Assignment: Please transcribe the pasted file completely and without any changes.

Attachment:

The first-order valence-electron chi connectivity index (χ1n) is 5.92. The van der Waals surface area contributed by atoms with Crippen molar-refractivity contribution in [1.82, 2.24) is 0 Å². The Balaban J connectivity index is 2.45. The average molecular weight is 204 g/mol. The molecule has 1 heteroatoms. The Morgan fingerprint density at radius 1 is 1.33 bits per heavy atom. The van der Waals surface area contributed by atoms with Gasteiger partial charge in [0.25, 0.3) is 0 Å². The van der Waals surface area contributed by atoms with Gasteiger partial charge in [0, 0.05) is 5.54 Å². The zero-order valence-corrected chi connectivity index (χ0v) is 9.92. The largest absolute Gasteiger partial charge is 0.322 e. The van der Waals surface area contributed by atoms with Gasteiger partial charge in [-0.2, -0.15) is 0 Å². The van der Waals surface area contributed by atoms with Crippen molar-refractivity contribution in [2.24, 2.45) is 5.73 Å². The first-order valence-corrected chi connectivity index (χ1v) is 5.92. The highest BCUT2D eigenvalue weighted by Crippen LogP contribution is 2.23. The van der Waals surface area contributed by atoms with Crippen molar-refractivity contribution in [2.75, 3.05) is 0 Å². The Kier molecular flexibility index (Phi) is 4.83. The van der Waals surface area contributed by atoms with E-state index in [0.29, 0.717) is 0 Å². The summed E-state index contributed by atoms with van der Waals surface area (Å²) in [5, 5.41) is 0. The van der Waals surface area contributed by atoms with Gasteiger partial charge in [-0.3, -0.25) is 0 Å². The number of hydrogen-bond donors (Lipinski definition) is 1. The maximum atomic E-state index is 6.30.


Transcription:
The first-order valence-electron chi connectivity index (χ1n) is 5.92. The van der Waals surface area contributed by atoms with Crippen molar-refractivity contribution in [1.82, 2.24) is 0 Å². The Balaban J connectivity index is 2.45. The average molecular weight is 204 g/mol. The molecule has 1 heteroatoms. The Morgan fingerprint density at radius 1 is 1.33 bits per heavy atom. The van der Waals surface area contributed by atoms with Gasteiger partial charge in [0.25, 0.3) is 0 Å². The van der Waals surface area contributed by atoms with Gasteiger partial charge in [0, 0.05) is 5.54 Å². The zero-order valence-corrected chi connectivity index (χ0v) is 9.92. The largest absolute Gasteiger partial charge is 0.322 e. The van der Waals surface area contributed by atoms with Gasteiger partial charge in [-0.2, -0.15) is 0 Å². The van der Waals surface area contributed by atoms with Crippen molar-refractivity contribution in [2.24, 2.45) is 5.73 Å². The first-order valence-corrected chi connectivity index (χ1v) is 5.92. The highest BCUT2D eigenvalue weighted by Crippen LogP contribution is 2.23. The van der Waals surface area contributed by atoms with Crippen molar-refractivity contribution in [2.75, 3.05) is 0 Å². The Kier molecular flexibility index (Phi) is 4.83. The van der Waals surface area contributed by atoms with E-state index in [0.29, 0.717) is 0 Å². The summed E-state index contributed by atoms with van der Waals surface area (Å²) in [5, 5.41) is 0. The van der Waals surface area contributed by atoms with Gasteiger partial charge in [-0.3, -0.25) is 0 Å². The number of hydrogen-bond donors (Lipinski definition) is 1. The maximum atomic E-state index is 6.30.